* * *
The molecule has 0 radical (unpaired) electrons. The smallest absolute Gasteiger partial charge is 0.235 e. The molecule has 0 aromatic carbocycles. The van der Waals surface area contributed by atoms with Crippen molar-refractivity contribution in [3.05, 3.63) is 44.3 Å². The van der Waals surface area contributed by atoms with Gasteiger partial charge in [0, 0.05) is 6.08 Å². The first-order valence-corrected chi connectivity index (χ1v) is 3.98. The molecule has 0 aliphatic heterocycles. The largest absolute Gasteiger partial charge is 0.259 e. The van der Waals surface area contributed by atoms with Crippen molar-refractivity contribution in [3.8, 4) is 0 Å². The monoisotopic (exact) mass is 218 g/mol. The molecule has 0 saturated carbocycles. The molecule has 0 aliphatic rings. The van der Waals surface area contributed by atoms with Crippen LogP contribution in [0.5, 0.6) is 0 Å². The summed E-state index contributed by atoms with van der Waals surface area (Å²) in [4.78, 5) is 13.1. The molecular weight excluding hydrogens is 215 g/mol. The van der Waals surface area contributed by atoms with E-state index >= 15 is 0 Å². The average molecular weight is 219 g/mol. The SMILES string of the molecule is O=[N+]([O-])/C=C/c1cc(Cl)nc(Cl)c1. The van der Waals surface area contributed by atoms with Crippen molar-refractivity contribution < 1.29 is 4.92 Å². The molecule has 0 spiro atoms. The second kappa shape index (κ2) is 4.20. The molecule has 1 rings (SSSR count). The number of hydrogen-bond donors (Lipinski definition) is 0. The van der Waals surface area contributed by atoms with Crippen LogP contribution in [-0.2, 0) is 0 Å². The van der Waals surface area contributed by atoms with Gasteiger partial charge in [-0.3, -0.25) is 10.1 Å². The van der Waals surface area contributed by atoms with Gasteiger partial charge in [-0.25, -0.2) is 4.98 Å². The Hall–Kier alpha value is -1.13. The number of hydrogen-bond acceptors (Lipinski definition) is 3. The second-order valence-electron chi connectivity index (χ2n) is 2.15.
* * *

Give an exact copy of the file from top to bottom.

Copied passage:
The molecule has 0 radical (unpaired) electrons. The smallest absolute Gasteiger partial charge is 0.235 e. The molecule has 0 aromatic carbocycles. The van der Waals surface area contributed by atoms with Crippen molar-refractivity contribution in [3.05, 3.63) is 44.3 Å². The van der Waals surface area contributed by atoms with Gasteiger partial charge in [0, 0.05) is 6.08 Å². The first-order valence-corrected chi connectivity index (χ1v) is 3.98. The molecule has 0 aliphatic heterocycles. The largest absolute Gasteiger partial charge is 0.259 e. The van der Waals surface area contributed by atoms with Crippen molar-refractivity contribution in [3.8, 4) is 0 Å². The monoisotopic (exact) mass is 218 g/mol. The molecule has 0 saturated carbocycles. The molecule has 0 aliphatic rings. The van der Waals surface area contributed by atoms with Crippen LogP contribution in [0.5, 0.6) is 0 Å². The summed E-state index contributed by atoms with van der Waals surface area (Å²) in [4.78, 5) is 13.1. The molecular weight excluding hydrogens is 215 g/mol. The van der Waals surface area contributed by atoms with E-state index >= 15 is 0 Å². The average molecular weight is 219 g/mol. The SMILES string of the molecule is O=[N+]([O-])/C=C/c1cc(Cl)nc(Cl)c1. The van der Waals surface area contributed by atoms with Crippen molar-refractivity contribution < 1.29 is 4.92 Å². The molecule has 0 spiro atoms. The second kappa shape index (κ2) is 4.20. The molecule has 1 rings (SSSR count). The number of hydrogen-bond donors (Lipinski definition) is 0. The van der Waals surface area contributed by atoms with Crippen LogP contribution in [-0.2, 0) is 0 Å². The van der Waals surface area contributed by atoms with Gasteiger partial charge in [-0.3, -0.25) is 10.1 Å². The van der Waals surface area contributed by atoms with Gasteiger partial charge in [-0.25, -0.2) is 4.98 Å². The Hall–Kier alpha value is -1.13. The number of hydrogen-bond acceptors (Lipinski definition) is 3. The second-order valence-electron chi connectivity index (χ2n) is 2.15.